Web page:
The Spy Who Loved me is possibly Moore's best Bond movie, and boasting a song that is possibly at the same level of Live and Let Die you can't help but like this movie. With a yes absurd plot, it is fun and has all the elements Bond had in those days and includes all what we expect from Bond as well, plus we see some of the most memorable things from the Bond film series. I felt this film was safely a Good film and below is why I felt that about it.
The story is as I say an absurd plot and if you watch this you will see what I mean. A villain to match Blofeld, the…
Nobody does it better indeed. The Spy Who Loved Me (1977) #Review wp.me/p3CbzG-QN
They can afford an extravagant underwater hideout but not a decent dental plan for their employees
Typically upheld as one of Moore's better ventures--indeed, often upheld as the best of Moore's films--but, for me, The Spy Who Loved Me is a rather flat, creaky affair bloated with uninteresting sequences.
There are brief flickers of inspiration (the sequence at the Pyramids is the kind of sequence one always wants to see in a Bond film), but, in general, the pacing is all wrong (the interminable tanker sequence pretty much sinks the film, though the previous material has been a bit hit-or-miss). Both You Only Live Twice and Moonraker are better Bond films in the "epic" mode.
The Spy Who Loved Me is probably my favourite of the Moore generation. Many suggest it’s a remake of You Only Live Twice, and whilst is does share many similar plot elements, there is a lot to distinguish it as its own adventure. This film is also loaded with iconic imagery now synonymous with the Bond franchise, such as the Union Jack parachute, the gadget-laden Lotus Esprit and the metal teeth of henchman Jaws.
The webbed-fingered Karl Stromberg (Curd Jürgens) is an interesting villain with an elaborate scheme to start a nuclear war, creating an underwater civilisation in the aftermath. He’s not a hands-on villain, he has his henchmen to do his dirty work, but he is the mastermind behind…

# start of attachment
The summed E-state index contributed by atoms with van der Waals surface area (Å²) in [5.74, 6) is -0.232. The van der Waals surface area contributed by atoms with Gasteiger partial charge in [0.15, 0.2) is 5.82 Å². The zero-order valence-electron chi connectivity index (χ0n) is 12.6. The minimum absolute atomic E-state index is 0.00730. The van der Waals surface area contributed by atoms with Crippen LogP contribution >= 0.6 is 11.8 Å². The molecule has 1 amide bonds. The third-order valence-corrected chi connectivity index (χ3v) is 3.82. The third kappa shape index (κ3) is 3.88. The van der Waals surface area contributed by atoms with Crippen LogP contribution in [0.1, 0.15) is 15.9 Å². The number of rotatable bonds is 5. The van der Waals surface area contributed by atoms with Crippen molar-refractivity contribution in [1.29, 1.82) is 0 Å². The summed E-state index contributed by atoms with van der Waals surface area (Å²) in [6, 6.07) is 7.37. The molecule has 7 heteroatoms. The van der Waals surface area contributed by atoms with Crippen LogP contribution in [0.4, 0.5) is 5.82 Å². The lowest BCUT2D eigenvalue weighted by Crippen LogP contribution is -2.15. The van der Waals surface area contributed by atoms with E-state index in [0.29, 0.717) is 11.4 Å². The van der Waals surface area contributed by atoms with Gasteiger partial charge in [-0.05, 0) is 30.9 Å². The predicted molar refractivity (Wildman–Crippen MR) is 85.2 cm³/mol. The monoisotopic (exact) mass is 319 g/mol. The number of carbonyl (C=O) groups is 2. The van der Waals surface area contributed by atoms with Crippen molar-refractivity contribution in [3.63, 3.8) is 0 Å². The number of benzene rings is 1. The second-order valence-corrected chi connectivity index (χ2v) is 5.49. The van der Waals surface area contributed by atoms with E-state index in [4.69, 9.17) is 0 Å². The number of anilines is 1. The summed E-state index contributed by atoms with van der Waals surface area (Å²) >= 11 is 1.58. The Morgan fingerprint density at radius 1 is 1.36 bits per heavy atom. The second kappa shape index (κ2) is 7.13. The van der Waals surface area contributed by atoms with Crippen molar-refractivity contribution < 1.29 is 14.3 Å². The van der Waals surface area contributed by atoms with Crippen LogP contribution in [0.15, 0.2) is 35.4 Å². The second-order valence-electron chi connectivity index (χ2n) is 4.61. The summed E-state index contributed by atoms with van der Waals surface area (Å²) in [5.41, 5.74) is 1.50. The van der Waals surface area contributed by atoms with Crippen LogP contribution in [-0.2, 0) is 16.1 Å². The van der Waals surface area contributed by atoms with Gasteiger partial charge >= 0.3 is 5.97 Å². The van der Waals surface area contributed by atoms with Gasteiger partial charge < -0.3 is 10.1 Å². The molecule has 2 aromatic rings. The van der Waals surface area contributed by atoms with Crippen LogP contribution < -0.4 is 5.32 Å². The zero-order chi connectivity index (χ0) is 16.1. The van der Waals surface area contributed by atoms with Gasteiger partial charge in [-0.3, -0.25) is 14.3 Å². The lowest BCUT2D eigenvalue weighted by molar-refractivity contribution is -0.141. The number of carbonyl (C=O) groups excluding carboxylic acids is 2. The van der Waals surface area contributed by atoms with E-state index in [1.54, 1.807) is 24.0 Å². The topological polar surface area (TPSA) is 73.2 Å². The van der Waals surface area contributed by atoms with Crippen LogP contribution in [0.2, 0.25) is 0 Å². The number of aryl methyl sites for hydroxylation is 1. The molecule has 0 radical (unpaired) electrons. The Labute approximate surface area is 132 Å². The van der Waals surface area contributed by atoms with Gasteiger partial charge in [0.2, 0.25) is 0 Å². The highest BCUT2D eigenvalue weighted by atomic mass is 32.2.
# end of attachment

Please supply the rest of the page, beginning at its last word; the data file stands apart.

As a kid, THE SPY WHO LOVED ME was THE Bond movie. It was the first James Bond movie I saw in a movie theater, and it appeared to me epic, clever, and all-together awesome. Watching THE SPY WHO LOVED ME TODAY is a whole different story...
After the low returns on 1974's THE MAN WITH THE GOLDEN GUN, and the dissolution of the Albert Broccoli-Harry Saltzman producing partnership, as well as lawsuit or two, Broccoli choose to revitalize the 007 franchise by bringing back Lewis Gilbert (who directed 1967's YOU ONLY LIVE TWICE), as well as legendary James Bond designer Ken Adam, in addition to Bond veteran screenwriter Richard Maibaum, who, along with Christopher Wood, adapted Ian Fleming's "The…
Week ten of my Bondathon.
I have always regarded The Spy Who Loved Me as one of my favourite Bond films and it still holds up. Thankfully in this film we have a strong and capable Bond girl in Barbara Bach's XXX, who is a very welcome addition after the incompetence of Britt Ekland's character in The Man With The Golden Gun. In addition, this film also features one of the all time great Bond henchmen in Jaws. I love that guy. It is unfortunate that Richard Kiel died not too long ago. I'll always remember him for this. And I think he's the only henchman to appear in two Bond films, as he is in Moonraker.
Stromberg, the villain…
This is one that I generally overlook but after re-watching it, it's better than I remember and a lot of fun. Roger Moore is still my favorite Bond.
My review -- this film is now on DVD and yes it does have a big profit margin of roughly $172 million [keeping in mind the budget was only $14 million.] The basic storyline is this the audience relatively quickly understand [first scene of the film that is how quick] that this submarine with a well-rounded arsenal is stolen and sometime later a second one is stolen, so it is up to M.I.6 [British intelligence] and the K.G.B [Russian intelligence] to pull their resources and work together to find these two submarines. Well I was thinking it would be much easier and quicker to just bring up the one element which I found quite irritating for the majority of the…
Missing films I can't locate on Letterboxd:
Blonde Ambition (1981)
I Like to Watch / Caballero (1982)
Mona the Virgin…
I decided not to clog this with Disney and Pixar. I imagine you see those whether you plan to or…